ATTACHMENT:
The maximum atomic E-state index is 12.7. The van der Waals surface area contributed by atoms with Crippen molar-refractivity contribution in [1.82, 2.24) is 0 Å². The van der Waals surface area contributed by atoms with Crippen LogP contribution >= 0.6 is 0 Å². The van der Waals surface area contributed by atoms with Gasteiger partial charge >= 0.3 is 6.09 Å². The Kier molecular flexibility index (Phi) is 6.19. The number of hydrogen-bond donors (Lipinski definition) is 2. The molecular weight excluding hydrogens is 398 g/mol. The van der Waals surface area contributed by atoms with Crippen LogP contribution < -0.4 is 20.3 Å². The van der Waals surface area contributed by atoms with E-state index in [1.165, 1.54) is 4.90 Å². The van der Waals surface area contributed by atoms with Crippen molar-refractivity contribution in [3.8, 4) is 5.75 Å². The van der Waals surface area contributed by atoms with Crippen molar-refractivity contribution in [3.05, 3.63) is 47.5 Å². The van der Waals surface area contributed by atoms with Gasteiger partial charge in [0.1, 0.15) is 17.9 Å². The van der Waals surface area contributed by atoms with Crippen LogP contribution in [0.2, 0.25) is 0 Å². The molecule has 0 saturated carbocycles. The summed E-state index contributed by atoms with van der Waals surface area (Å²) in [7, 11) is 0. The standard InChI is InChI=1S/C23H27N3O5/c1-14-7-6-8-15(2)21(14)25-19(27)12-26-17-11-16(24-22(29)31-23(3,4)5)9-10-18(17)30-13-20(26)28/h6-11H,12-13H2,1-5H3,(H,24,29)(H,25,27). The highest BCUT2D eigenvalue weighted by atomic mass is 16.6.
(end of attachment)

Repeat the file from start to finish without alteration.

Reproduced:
The maximum atomic E-state index is 12.7. The van der Waals surface area contributed by atoms with Crippen molar-refractivity contribution in [1.82, 2.24) is 0 Å². The van der Waals surface area contributed by atoms with Crippen LogP contribution >= 0.6 is 0 Å². The van der Waals surface area contributed by atoms with Gasteiger partial charge >= 0.3 is 6.09 Å². The Kier molecular flexibility index (Phi) is 6.19. The number of hydrogen-bond donors (Lipinski definition) is 2. The molecular weight excluding hydrogens is 398 g/mol. The van der Waals surface area contributed by atoms with Crippen LogP contribution < -0.4 is 20.3 Å². The van der Waals surface area contributed by atoms with E-state index in [1.165, 1.54) is 4.90 Å². The van der Waals surface area contributed by atoms with Crippen molar-refractivity contribution in [3.8, 4) is 5.75 Å². The van der Waals surface area contributed by atoms with Crippen molar-refractivity contribution in [3.05, 3.63) is 47.5 Å². The van der Waals surface area contributed by atoms with Gasteiger partial charge in [0.1, 0.15) is 17.9 Å². The van der Waals surface area contributed by atoms with Crippen LogP contribution in [0.2, 0.25) is 0 Å². The molecule has 0 saturated carbocycles. The summed E-state index contributed by atoms with van der Waals surface area (Å²) in [7, 11) is 0. The standard InChI is InChI=1S/C23H27N3O5/c1-14-7-6-8-15(2)21(14)25-19(27)12-26-17-11-16(24-22(29)31-23(3,4)5)9-10-18(17)30-13-20(26)28/h6-11H,12-13H2,1-5H3,(H,24,29)(H,25,27). The highest BCUT2D eigenvalue weighted by atomic mass is 16.6.